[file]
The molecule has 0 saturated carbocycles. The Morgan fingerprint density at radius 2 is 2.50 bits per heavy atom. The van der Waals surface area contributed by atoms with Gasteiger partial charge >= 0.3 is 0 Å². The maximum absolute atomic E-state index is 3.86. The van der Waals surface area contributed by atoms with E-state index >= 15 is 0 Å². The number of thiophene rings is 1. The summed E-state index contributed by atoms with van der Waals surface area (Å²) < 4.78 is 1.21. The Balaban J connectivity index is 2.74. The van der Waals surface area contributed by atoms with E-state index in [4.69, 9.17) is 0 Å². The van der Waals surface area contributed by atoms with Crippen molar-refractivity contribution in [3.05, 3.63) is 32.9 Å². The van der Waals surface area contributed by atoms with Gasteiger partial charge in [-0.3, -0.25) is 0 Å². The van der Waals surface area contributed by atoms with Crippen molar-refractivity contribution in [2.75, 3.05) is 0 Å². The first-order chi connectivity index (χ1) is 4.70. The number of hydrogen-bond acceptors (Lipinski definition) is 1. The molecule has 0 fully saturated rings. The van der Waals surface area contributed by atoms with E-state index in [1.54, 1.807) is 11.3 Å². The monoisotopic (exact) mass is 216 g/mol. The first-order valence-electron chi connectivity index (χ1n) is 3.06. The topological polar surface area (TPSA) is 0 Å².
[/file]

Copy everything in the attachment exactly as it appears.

The molecule has 0 saturated carbocycles. The Morgan fingerprint density at radius 2 is 2.50 bits per heavy atom. The van der Waals surface area contributed by atoms with Gasteiger partial charge >= 0.3 is 0 Å². The maximum absolute atomic E-state index is 3.86. The van der Waals surface area contributed by atoms with E-state index >= 15 is 0 Å². The number of thiophene rings is 1. The summed E-state index contributed by atoms with van der Waals surface area (Å²) < 4.78 is 1.21. The Balaban J connectivity index is 2.74. The van der Waals surface area contributed by atoms with E-state index in [4.69, 9.17) is 0 Å². The van der Waals surface area contributed by atoms with Crippen molar-refractivity contribution in [3.05, 3.63) is 32.9 Å². The van der Waals surface area contributed by atoms with Gasteiger partial charge in [-0.3, -0.25) is 0 Å². The van der Waals surface area contributed by atoms with Crippen molar-refractivity contribution in [2.75, 3.05) is 0 Å². The first-order chi connectivity index (χ1) is 4.70. The number of hydrogen-bond acceptors (Lipinski definition) is 1. The molecule has 0 fully saturated rings. The van der Waals surface area contributed by atoms with E-state index in [1.54, 1.807) is 11.3 Å². The monoisotopic (exact) mass is 216 g/mol. The first-order valence-electron chi connectivity index (χ1n) is 3.06. The topological polar surface area (TPSA) is 0 Å².